2) Step = Stride/2. This is a measure that splits stride length in two. And, that's all it is.

Measurements for step-(carry-) line are wrt the appropriate heel-point in the standard start position. This accurately defines the distance traveled by the foot over the step (carry).

Also, even in the clinical literature there's the occasional reference to step length with respect to direction change, saying that different right vs left step lengths will cause a person to change direction. This does not happen. Differences in step length for the left and right feet can not change direction, only distance.

However, since L/R-line is changed by foot offset (as is the step-line), and L/R-line is what many currently define as "step length", direction changes associated with foot offset may appear to result from the change in the L/R-line. But, change in the L/R-line is a consequence of the foot offset, not the cause.


5. "Line of progression" is not an appropriate reference line for angular measurements.

The "line of progression" is a decision about direction based on the motion of a mass unit or the position of footfalls. It's a very inaccurate reference line for the measurement of direction parameters like foot angle.

If based on a mass unit, it's motion is what it shows, and if based on footfalls, it varies with foot offset and aberrations.

It also inhibits the recognition of foot offset, since foot-line rotations due to foot angle vs foot offset appear as all from foot angle.

There are 5 consecutive "straight lines forward" which are used as references over the course of a step. These allow the tracking of direction change over the entire step, as contributions from each of the 4 parameters relevant for direction.


6. No standard reference position.

There are two separate distance units involved when the foot is in swing phase, the carry and step lines. Since the foot is in the air, and it could have any number of different paths while in the air, how can the two be separated?

This requires the application of an arbitrary, theoretical reference position. The most logical choice for this is the "standard start position”, which is based on the pelvic joint positions and start heel-point at heel-contact.

The "reference-heel-point", where the step-foot is in the air in the standard start position, is the stop/start point for carry/step lines, resp.

But, the foot never has to pass over the standard position, and the person never has to take up the orientation of the standard grid except at the snapshot. Those details are matters for observation, not definition.

This reference position is valid because of the vector nature of all the measured distances.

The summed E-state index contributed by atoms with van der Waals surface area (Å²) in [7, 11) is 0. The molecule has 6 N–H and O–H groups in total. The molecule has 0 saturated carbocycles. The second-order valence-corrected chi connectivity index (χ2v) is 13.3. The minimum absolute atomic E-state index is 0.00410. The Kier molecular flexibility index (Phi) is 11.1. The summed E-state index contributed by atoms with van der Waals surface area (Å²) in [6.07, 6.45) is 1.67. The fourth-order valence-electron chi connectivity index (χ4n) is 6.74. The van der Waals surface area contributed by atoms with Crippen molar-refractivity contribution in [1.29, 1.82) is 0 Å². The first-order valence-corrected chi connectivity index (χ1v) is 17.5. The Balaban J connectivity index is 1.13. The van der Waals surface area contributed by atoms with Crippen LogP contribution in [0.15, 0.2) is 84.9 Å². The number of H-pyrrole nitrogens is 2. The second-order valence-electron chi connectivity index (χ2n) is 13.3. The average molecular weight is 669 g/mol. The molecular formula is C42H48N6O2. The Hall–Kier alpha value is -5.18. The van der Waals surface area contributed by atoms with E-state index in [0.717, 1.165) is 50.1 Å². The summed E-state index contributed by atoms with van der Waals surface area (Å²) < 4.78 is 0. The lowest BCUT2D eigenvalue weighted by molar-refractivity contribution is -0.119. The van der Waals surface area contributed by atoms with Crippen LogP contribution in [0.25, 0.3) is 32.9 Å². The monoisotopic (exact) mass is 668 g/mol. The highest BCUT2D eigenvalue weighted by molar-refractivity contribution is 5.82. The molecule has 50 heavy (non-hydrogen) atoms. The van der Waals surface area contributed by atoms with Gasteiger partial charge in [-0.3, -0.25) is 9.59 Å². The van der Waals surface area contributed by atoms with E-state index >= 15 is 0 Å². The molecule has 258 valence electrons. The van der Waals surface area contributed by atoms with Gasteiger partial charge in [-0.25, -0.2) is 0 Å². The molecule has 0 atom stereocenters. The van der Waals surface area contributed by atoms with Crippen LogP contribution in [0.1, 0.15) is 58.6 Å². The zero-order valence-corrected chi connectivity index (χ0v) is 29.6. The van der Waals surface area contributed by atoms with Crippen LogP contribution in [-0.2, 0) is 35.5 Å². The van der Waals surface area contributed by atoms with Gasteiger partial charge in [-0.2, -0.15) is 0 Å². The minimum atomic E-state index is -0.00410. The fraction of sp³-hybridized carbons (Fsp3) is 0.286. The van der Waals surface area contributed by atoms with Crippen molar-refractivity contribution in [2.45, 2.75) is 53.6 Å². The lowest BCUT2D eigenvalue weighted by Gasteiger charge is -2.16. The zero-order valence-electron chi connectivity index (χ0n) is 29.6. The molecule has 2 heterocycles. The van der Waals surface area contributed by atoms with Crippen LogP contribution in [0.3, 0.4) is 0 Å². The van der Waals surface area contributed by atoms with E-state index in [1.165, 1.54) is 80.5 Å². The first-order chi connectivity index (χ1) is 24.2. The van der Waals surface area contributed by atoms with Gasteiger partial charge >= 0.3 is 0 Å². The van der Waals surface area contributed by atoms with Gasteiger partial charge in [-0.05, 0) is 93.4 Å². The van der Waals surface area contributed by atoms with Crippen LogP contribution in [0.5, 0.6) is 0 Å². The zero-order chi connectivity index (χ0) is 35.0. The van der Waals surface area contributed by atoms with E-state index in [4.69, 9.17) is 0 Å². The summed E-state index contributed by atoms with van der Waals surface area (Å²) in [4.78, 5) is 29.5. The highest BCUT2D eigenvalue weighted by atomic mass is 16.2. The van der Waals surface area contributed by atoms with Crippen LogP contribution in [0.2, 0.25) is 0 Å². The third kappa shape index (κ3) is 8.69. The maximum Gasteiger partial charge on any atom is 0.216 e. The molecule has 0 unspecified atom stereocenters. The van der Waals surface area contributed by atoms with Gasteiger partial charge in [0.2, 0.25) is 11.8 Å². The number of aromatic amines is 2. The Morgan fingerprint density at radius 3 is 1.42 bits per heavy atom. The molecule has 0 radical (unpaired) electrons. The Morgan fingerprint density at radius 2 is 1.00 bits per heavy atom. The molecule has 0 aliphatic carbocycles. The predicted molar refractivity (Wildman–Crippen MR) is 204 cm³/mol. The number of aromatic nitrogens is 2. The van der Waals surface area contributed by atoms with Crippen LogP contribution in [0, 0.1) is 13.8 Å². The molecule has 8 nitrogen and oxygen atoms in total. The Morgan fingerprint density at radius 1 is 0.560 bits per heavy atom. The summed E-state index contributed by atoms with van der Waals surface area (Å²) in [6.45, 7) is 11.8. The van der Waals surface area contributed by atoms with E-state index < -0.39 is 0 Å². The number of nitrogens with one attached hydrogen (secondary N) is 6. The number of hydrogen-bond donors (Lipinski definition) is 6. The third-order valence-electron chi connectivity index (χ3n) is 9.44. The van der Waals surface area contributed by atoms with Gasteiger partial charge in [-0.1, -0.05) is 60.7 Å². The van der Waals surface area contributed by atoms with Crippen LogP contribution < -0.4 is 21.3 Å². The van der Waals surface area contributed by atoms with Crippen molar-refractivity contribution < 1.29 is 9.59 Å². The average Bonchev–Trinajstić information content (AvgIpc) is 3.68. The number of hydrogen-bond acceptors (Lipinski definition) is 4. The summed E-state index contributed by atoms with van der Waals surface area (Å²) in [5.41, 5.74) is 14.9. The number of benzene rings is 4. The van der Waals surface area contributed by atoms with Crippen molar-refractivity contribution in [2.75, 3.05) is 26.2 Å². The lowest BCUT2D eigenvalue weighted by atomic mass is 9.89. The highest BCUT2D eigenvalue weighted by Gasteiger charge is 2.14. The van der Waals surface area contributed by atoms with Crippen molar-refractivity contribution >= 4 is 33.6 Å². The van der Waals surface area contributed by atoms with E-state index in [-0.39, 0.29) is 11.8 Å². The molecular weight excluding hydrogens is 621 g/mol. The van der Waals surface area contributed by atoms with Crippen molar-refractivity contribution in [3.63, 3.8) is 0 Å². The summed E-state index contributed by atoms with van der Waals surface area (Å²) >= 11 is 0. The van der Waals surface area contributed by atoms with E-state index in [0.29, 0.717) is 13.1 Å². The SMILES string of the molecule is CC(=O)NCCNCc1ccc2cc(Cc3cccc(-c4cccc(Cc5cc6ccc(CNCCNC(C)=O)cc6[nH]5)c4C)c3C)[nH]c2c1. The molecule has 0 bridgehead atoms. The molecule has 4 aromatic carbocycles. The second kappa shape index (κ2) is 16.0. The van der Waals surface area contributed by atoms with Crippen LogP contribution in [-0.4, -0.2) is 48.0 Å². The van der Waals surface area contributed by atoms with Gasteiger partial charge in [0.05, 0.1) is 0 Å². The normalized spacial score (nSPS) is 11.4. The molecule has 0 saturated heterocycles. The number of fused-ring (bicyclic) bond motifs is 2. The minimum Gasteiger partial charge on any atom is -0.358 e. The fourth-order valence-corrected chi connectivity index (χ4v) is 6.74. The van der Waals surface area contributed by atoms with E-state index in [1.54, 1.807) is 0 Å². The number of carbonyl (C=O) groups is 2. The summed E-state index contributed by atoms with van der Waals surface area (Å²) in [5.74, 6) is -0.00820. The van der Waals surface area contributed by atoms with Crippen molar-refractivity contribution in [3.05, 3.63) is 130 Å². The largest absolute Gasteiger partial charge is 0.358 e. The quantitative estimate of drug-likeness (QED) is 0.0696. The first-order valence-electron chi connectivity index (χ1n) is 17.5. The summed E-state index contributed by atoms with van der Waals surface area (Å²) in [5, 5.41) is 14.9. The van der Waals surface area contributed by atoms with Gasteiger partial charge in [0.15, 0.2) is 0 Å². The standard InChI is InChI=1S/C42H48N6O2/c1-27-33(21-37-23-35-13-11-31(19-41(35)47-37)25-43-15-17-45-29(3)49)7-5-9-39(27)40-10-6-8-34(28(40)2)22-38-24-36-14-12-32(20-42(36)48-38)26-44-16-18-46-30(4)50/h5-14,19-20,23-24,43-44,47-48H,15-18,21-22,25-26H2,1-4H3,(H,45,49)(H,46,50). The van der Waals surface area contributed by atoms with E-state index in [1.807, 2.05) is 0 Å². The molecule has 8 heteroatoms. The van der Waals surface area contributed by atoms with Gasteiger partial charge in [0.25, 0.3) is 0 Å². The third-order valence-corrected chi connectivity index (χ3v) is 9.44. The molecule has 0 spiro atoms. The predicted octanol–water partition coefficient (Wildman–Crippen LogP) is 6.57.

7. Conflicting and inaccurate definitions.

While I’d like to conform to definitions that are in current use, it's not possible. The same terms are used to describe different things, and vice versa, depending who you talk to. Unfortunately, literal terms like step length and stride length have been used to describe inaccurate measurements.

In order to have any kind of discussion, terminology has to be standardized, even for just this paper. All the definitions I've created are unique, and many are accurate versions of currently used terms. So, there was a bit of a dilemma.

Question: How can the new terms be distinguished from current, inaccurate versions of the same ones?

Answer: I use the designation "line" when referring to an accurate quantity.

Any measured distance can be connected with a straight line. Every line has a length. So, reference to the step "line" is a reference, ipso facto, to the step "length", and vice versa. This avoids the vast majority of conflicts, and highlights the vector nature of all the measured distances.


8. Measurements are taken at the heel-edge.

Heel-edge measurements are not accurate.

They're easier, but always introduce a variation in both distance and direction with respect to the accurate heel-point measurement. Heel-edge measures do not accurately describe the distance the foot travels over a step or stride, though some may be very close in number.

Accurate measures must be to and from heel-points, even though the time of the snapshot is the instant of heel-contact.


9. Aberrations aren't measured as a distinct entity.

Aberrations are anything that changes the heel-point position and/or rotates the foot-line after heel-contact of the current foot, but before the next heel-contact of the other foot.

These are slides, jumps, foot (toe) extensions and rotations on the planted foot, etc. A spin turn is an aberration, but a step turn isn't.

This is a complex and variable set of movements which is separated from the other 7 parameters by the choice of the time snapshots as the time of heel-contact, rather than heel-point contact.

Aberrations is a fundamental parameter which accounts for all relevant changes in the position of the planted foot.